This piece on cites, as the majority of programs’ foibles, the failure to link leadership development to strategic objectives.

Which echoes nicely with what Carvey thinks. In his final parting shot of hopefulness, he says:

“While it’s easy to read this report as L&D teams are consistently being overlooked, or not doing a great job interpreting and responding to the needs of the business, there is a big silver lining here: Leadership development programs, when they work, absolutely have an impact on business success.

“L&D teams must embrace new ways of aligning with the business, demonstrating relevance and proving impact, not only to change the perception of leadership development in their organizations but also to better prepare their businesses for future growth.”

How you go about assessing that alignment, and adopting strategies to ensure your business and leadership-development initiatives are better connected, is entirely up to you, of course. Just don’t assume it’s “all good.”

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Mercer’s Take on ‘Why HR Needs to Change’

There weren’t any huge surprises in Mercer’s recently released HR Transformation report, “Why HR Needs to Change,” but it certainly underscores the continuing clarion call for HR to better develop its 450744473 -- women business leaderown and prepare for significant changes to the profession.

The report cites Mercer’s recent Global Talent Trends Study, which finds that, while only 5 percent of employers polled say HR is seen as a strategic partner in their organization and more than 80 percent say their talent processes need an overhaul, a measly 13 percent say they have a systematic curriculum for developing HR professionals.

Granted, the pressures on HR to change that are cited in this latest report are all pressures we’ve reported on: the growing digital workforce, businesses’ needs to become more global yet remain local, the rising tide of data analytics, flexible workplace designs and the evolving role of the manager, to name the first five.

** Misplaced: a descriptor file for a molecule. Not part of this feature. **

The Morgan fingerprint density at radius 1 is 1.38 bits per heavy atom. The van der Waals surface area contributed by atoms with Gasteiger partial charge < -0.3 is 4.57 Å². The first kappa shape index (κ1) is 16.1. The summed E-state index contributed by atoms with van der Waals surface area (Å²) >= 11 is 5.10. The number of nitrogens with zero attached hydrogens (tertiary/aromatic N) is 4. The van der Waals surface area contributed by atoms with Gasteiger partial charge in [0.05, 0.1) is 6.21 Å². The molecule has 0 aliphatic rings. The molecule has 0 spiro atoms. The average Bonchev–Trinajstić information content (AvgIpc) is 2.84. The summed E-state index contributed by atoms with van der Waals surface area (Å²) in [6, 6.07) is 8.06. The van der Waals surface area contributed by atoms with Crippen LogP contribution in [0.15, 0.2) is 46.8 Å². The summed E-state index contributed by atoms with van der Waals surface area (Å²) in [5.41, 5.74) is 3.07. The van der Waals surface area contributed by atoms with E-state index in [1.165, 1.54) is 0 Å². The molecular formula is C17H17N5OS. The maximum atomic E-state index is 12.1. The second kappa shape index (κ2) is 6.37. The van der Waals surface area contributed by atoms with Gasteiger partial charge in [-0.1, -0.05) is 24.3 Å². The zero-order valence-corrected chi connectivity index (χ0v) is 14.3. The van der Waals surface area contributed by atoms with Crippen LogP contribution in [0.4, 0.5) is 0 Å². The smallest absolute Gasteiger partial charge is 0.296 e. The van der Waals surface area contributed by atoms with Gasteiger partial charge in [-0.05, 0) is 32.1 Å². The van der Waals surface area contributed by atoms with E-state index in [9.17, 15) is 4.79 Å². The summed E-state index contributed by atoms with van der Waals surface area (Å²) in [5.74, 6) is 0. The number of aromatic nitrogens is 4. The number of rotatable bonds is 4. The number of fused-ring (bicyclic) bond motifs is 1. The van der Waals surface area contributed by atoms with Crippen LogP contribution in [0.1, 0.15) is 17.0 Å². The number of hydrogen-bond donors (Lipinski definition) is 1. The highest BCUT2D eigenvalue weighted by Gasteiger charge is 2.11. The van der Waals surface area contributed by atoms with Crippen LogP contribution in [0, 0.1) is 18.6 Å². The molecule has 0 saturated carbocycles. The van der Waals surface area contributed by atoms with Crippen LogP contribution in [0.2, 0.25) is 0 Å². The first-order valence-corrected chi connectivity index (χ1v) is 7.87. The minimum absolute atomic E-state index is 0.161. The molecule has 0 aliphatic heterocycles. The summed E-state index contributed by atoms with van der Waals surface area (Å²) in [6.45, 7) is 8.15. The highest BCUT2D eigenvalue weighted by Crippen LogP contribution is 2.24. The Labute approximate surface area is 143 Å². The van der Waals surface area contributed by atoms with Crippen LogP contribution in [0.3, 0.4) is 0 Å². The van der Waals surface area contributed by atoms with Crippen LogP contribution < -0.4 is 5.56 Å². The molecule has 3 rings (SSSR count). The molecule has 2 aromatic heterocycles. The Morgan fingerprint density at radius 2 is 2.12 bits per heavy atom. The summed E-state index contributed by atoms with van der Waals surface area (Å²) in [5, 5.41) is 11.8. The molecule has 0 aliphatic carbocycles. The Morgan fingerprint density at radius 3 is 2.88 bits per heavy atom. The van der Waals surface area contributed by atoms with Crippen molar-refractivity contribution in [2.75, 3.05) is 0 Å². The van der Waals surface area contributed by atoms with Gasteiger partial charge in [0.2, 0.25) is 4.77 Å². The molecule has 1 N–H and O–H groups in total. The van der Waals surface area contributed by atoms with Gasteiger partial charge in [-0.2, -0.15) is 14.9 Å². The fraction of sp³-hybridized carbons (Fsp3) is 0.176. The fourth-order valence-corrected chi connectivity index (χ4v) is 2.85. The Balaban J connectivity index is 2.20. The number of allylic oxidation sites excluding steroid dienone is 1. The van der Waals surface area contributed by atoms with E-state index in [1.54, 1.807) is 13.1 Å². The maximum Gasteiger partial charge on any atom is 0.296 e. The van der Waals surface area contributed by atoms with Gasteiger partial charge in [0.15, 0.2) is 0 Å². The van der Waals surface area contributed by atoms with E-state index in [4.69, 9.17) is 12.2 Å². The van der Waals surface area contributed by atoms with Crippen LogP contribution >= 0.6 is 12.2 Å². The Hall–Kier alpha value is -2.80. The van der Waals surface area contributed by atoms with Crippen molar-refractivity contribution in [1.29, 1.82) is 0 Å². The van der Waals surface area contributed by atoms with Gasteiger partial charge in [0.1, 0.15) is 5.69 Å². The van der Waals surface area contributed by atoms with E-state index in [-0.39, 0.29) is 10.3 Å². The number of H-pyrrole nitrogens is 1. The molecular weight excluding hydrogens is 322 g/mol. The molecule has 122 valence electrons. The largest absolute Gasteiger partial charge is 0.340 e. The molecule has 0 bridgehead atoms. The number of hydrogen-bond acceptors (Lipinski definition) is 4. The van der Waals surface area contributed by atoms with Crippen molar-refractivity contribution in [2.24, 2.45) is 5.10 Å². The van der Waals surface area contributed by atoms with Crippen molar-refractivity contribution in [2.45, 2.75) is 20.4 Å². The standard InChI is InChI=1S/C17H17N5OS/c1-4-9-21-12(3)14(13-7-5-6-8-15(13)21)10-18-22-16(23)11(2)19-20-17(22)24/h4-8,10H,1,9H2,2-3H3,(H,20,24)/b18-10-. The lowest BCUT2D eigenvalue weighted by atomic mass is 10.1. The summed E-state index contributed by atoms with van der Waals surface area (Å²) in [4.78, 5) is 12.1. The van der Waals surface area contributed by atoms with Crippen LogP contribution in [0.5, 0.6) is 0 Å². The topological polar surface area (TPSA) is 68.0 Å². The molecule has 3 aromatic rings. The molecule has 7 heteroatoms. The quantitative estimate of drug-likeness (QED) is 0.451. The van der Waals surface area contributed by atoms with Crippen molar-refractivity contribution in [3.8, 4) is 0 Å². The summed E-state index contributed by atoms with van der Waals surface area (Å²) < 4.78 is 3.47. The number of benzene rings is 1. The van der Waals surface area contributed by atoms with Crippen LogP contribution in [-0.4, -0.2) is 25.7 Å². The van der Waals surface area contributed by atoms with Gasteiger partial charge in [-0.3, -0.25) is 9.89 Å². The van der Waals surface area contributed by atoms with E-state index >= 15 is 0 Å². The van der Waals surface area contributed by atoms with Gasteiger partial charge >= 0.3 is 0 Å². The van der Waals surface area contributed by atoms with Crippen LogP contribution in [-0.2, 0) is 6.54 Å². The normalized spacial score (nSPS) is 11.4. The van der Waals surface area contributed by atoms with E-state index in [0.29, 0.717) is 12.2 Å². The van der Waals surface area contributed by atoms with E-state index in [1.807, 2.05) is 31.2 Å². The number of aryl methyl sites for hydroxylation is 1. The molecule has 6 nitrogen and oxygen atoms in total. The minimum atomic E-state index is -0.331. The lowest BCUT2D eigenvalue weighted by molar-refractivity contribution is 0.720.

Also well-documented already are the challenges in executing a viable HR business-partner model — “originally designed to add business acumen and consultative skills in HR [but too often implemented in organizations] with little more than a title change and without discussing how generalists can acquire the skills needed to take on new responsibilities and [remove] existing administrative tasks from their job[s],” as the report states.

But HR experts I reached out to about it do agree the message — call it a warning, if you will, that HR better change or cease to exist — is a good and necessary one, a warning HR practitioners and leaders need to be paying attention to.

John Boudreau, professor at the University of Southern California’s Marshall School of Business, and a handful of like-minded HR leaders including Eva Sage-Gavin and Kaye Foster-Cheek, recognized this problem years ago and established the CHREATE initiative in 2013 to — in the words of its online description — “map how HR must evolve to meet the future challenges in 10 years, to identify pivotal initiatives to accelerate that evolution, and to design the actions needed to make the future a reality.” I especially like this description of its mission, posted by CHREATE:

“Through the power of open-source collaboration, participant diversity, volunteerism and a unique combination of in-kind and financial resources, we aim to continue and extend the community of senior HR leaders who will reimagine a profession equipped to address the challenges of the future.”

Boudreau pointed me to this piece he posted on the Visier site back in April, in which he describes the “evolving work ecosystem [as one that] requires ‘retooling’ HR issues using the best thinking from disciplines such as engineering, finance, neuroscience, marketing, operations and supply chain.”